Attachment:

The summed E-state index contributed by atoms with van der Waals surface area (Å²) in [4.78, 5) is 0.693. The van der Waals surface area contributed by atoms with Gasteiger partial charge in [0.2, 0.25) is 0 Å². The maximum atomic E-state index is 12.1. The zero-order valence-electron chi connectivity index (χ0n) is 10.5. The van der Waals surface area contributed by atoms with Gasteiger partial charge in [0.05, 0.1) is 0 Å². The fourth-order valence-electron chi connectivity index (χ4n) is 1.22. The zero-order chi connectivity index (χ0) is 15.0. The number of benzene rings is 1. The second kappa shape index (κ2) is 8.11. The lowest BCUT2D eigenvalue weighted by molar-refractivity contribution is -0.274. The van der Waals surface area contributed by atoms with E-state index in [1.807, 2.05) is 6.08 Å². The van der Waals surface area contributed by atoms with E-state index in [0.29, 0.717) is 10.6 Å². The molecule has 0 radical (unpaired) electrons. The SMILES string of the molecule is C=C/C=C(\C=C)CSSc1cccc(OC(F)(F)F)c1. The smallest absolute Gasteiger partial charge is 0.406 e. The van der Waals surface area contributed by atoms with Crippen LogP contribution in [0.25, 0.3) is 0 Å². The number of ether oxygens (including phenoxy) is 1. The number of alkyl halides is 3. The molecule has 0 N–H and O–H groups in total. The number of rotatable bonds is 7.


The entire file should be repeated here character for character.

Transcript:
The summed E-state index contributed by atoms with van der Waals surface area (Å²) in [4.78, 5) is 0.693. The van der Waals surface area contributed by atoms with Gasteiger partial charge in [0.2, 0.25) is 0 Å². The maximum atomic E-state index is 12.1. The zero-order valence-electron chi connectivity index (χ0n) is 10.5. The van der Waals surface area contributed by atoms with Gasteiger partial charge in [0.05, 0.1) is 0 Å². The fourth-order valence-electron chi connectivity index (χ4n) is 1.22. The zero-order chi connectivity index (χ0) is 15.0. The number of benzene rings is 1. The second kappa shape index (κ2) is 8.11. The lowest BCUT2D eigenvalue weighted by molar-refractivity contribution is -0.274. The van der Waals surface area contributed by atoms with E-state index in [1.807, 2.05) is 6.08 Å². The van der Waals surface area contributed by atoms with E-state index in [0.29, 0.717) is 10.6 Å². The molecule has 0 radical (unpaired) electrons. The SMILES string of the molecule is C=C/C=C(\C=C)CSSc1cccc(OC(F)(F)F)c1. The smallest absolute Gasteiger partial charge is 0.406 e. The van der Waals surface area contributed by atoms with Crippen LogP contribution in [0.25, 0.3) is 0 Å². The number of ether oxygens (including phenoxy) is 1. The number of alkyl halides is 3. The molecule has 0 N–H and O–H groups in total. The number of rotatable bonds is 7.